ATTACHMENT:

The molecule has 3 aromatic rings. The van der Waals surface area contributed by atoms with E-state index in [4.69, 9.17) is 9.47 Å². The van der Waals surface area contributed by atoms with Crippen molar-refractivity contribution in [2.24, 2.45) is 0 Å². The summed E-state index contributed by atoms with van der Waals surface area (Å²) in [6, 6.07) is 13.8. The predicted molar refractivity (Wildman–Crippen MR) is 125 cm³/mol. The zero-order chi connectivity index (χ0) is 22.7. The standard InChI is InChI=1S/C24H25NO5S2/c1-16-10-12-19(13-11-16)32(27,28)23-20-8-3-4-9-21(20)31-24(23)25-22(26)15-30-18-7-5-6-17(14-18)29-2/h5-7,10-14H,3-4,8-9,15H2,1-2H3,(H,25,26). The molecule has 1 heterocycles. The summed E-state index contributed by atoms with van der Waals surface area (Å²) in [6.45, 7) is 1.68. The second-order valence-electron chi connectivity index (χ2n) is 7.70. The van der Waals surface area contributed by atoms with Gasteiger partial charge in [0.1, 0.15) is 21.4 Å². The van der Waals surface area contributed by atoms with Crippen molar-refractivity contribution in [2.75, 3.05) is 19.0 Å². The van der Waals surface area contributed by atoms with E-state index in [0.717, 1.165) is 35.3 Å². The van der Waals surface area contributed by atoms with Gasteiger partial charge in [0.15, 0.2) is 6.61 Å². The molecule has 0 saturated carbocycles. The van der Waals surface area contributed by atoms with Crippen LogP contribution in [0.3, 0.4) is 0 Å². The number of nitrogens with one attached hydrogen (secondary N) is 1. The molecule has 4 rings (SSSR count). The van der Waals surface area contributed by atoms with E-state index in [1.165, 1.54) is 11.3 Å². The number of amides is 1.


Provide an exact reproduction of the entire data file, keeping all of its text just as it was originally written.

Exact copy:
The molecule has 3 aromatic rings. The van der Waals surface area contributed by atoms with E-state index in [4.69, 9.17) is 9.47 Å². The van der Waals surface area contributed by atoms with Crippen molar-refractivity contribution in [2.24, 2.45) is 0 Å². The summed E-state index contributed by atoms with van der Waals surface area (Å²) in [6, 6.07) is 13.8. The predicted molar refractivity (Wildman–Crippen MR) is 125 cm³/mol. The zero-order chi connectivity index (χ0) is 22.7. The standard InChI is InChI=1S/C24H25NO5S2/c1-16-10-12-19(13-11-16)32(27,28)23-20-8-3-4-9-21(20)31-24(23)25-22(26)15-30-18-7-5-6-17(14-18)29-2/h5-7,10-14H,3-4,8-9,15H2,1-2H3,(H,25,26). The molecule has 1 heterocycles. The summed E-state index contributed by atoms with van der Waals surface area (Å²) in [6.45, 7) is 1.68. The second-order valence-electron chi connectivity index (χ2n) is 7.70. The van der Waals surface area contributed by atoms with Gasteiger partial charge in [0.1, 0.15) is 21.4 Å². The van der Waals surface area contributed by atoms with Crippen molar-refractivity contribution in [2.75, 3.05) is 19.0 Å². The van der Waals surface area contributed by atoms with E-state index in [0.717, 1.165) is 35.3 Å². The van der Waals surface area contributed by atoms with Gasteiger partial charge in [0.15, 0.2) is 6.61 Å². The molecule has 0 saturated carbocycles. The van der Waals surface area contributed by atoms with Crippen LogP contribution in [0.3, 0.4) is 0 Å². The number of nitrogens with one attached hydrogen (secondary N) is 1. The molecule has 4 rings (SSSR count). The van der Waals surface area contributed by atoms with E-state index in [1.165, 1.54) is 11.3 Å². The number of amides is 1.